The Texas Supreme Court has held that laws may not operate retroactively to impose new duties in respect to transactions or consideration past.*37 This principle has been applied to ad hoc adjudication, which is not immune from consideration of fairness, including retroactivity, in its exercise.*38 The Austin Court held that it is not permissible to adopt new rules through ad hoc adjudication where fines or damages are involved.*39 Indeed, the primary deleterious effect of ad hoc adjudication is the problem of retroactivity.*40
The due process clause of the United States requires that a party must have prior notice both that the activity to be punished has been proscribed and that a hearing will be held in order to comport with the dictates of due process.*41 Exemplary damages, like administrative sanctions, are punitive in nature and warrant similar considerations.
Farmers’ ship did not sink like the Andrea Gail because the case is likely to settle. Texas was engaged in a hotly debated election where the homeowner’s insurance crisis was at the center of the debate. Thousands of consumers were receiving rate increases. Hundreds of consumers were making complaints. The TDI was approving forms that reduced coverage and yet there was little decrease in rates. It is understandable that the TDI chose to react.
It is unfortunate, however, that the TDI sought to clothe itself with the authority to promulgate new rules on unfair practices in an ex parte proceeding and apply them retroactively.
In conclusion, the hurricane has passed but the damage that has been wrought by the insurance storm that has ripped through Texas still exists. The potential damage to the rule of law is one of many victims. It is hoped, that as with hurricanes when the storm passes, the time for healing and rethinking begins. It is hoped that the rebuilding of the homeowner’s insurance market will be founded upon sound principles of constitutional and statutory law and the need for ad hoc rulemaking of this type never happens again.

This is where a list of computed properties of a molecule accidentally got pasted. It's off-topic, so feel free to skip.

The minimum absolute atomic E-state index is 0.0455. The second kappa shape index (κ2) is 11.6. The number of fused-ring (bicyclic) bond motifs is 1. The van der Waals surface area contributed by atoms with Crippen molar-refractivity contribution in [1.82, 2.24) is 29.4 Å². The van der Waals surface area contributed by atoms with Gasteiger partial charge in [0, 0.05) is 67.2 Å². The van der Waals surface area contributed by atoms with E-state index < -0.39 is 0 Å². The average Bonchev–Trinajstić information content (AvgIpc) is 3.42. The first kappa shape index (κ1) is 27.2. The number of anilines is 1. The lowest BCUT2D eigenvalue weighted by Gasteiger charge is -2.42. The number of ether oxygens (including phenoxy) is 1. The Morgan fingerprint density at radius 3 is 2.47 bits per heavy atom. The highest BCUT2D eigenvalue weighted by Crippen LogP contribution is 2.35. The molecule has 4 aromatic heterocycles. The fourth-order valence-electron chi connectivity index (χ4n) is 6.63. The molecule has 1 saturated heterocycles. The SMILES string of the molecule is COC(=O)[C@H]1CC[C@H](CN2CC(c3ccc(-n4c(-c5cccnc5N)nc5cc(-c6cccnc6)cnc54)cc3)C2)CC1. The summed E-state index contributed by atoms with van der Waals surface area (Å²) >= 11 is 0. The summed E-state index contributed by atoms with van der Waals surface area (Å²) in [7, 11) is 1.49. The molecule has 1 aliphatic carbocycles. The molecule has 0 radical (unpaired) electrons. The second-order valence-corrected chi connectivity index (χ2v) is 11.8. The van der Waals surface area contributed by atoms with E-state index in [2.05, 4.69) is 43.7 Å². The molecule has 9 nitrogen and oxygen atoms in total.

01 TDI data shows between 2000 and the end of 2001 a 1306% increase in frequency and 152% increase in severity of mold claims. III Briefing, Mold & Insurance, March 2003. Farmers lost $1.2 billion in two years and $400 million in 2002 in Texas.
02 The parties entered into a Memorandum of Understanding settling all claims on November 30, 2002. Essentially, Farmers agreed to refund premiums and change its rating procedures.
03 Sharp v. State Farm Fire & Cas. Ins. Co., 115 F.3d 1258 (5th Cir. 1997).
04 Balandran v. Safeco, 972 S.W.2d 738 (Tex. 1998).
05 Allison v. Fire Insurance Exchange, 98 S.W.3d 227 (Tex.App.—Austin, 2002); The appellate court reduced the judgment to $4 million
06 Commissioner’s Order No. 01-1105, Dated October 2001.
07 Farmers filed amendatory endorsements to limit coverage in 2001; State Farm form approved in Order No. 02-0208, March 2002; the ISO form approved in Order No. 02-0741, July 2002.
08 Based on facts established in Cause No. GV202501, State of Texas, et. al. v. Farmers Group, Inc., et. al., in the 261st District court, Travis County, Texas.
09 Supra. April 2002, A Draft Market Conduct Report concluded that Farmers did not violate the law. The report was never finalized.
10 Tex. Ins. Code, art. 19.12. This fact was also admitted in subsequent pleadings and orders of the State.
11 See Footnote 8.
12 Supra, Tex. Ins. Code at 21.21-8.
13 Order No. 02-0844.
16 A report was filed August 14, 2002 and Notice of Hearing, September 18, 2002 in Docket No. 454-03-0193.D.
17 Cause No. GN203156, Farmers Insurance Exchange, et. al. v. Commissioner of Insurance, in the 353rd District Court, Travis County, Texas.
18 TDI ‘s Motion for Summary Judgment filed September 30, 2002.
19 TDI’s Response to Farmers Motion for Summary Judgment filed in Cause No. GN203156.
20 Tex. Ins. Code § 83.051.
21 See note 19, supra. The TDI argument seems contradictory to Allstate v. Watson, 876 S.W.2d 145 (Tex. 1994), holding that art. 21.21 § 4 is an exclusive list of unfair practices.
22 332 U.S. 194, 775 S.Ct. 1575 (1974), where the court saw a need to address unforeseen problems.
23 Citing R.R.Comm’r v. Lone Star Gas, 844 S.W.2d 679 (Tex. 1992); Brinkley v. Tex. Lottery Comm’n., 986 S.W.2d 764 (Tex.App.—Austin 1999, no pet.)
24 See Fn. 18.
25 Farmers Cross Motion and Reply to TDI Summary Judgment filed in Cause No. GN203156.
26 SEC v. Chenery, supra. 322 U.S. at 203.
27 Rodriguez v. Service Lloyds Ins. Co., 997 S.W.2d 248, 255 (Tex. 1999); Beal, “Ad Hoc Rulemaking: Texas Style,” 41 Baylor L.Rev. 101 (1989).
28 Id. at 255, 256; Beal, supra at 120.
29 Rodriguez, supra at 254.
30 Emergency Order, supra.
31 Texas State Board of Pharmacy v. Seely, 764 S.W.2d 806 (Tex.App.—Austin 1988, writ denied); Madden v. Tx. State Board of Chiropractic Examiners, 663 S.W.2d 622, 626-27 (Tex.App.—Austin 1983, writ ref’d n.r.e.)
32 Tex. Ins. Code § 83.054.
33 Tex. Govt. Code § 2001, et. seq.; SEC v. Chenery, supra.
34 West Texas Utilities Co. v. PUC, 896 S.W.2d 261, 272 (Tex.App.—1995).
35 TDI Response to Farmers’ Motion for Summary Judgment.
37 Ex Parte Abell, 613 S.W.2d 255, 260 (Tex. 1981).
38 S.W.Bell Tel. Co. v. PUC, 745 S.W.2d 918, 926-27 (Tex.App.—Austin 1988, writ denied).
40 Meno v. Amarillo I.S.D., 854 S.W.2d 950, 998 (Tex.App.—Austin 1993, writ denied).
41 B.M.W. of N.America v. Gore, 116 S.Ct. 1589 (1996).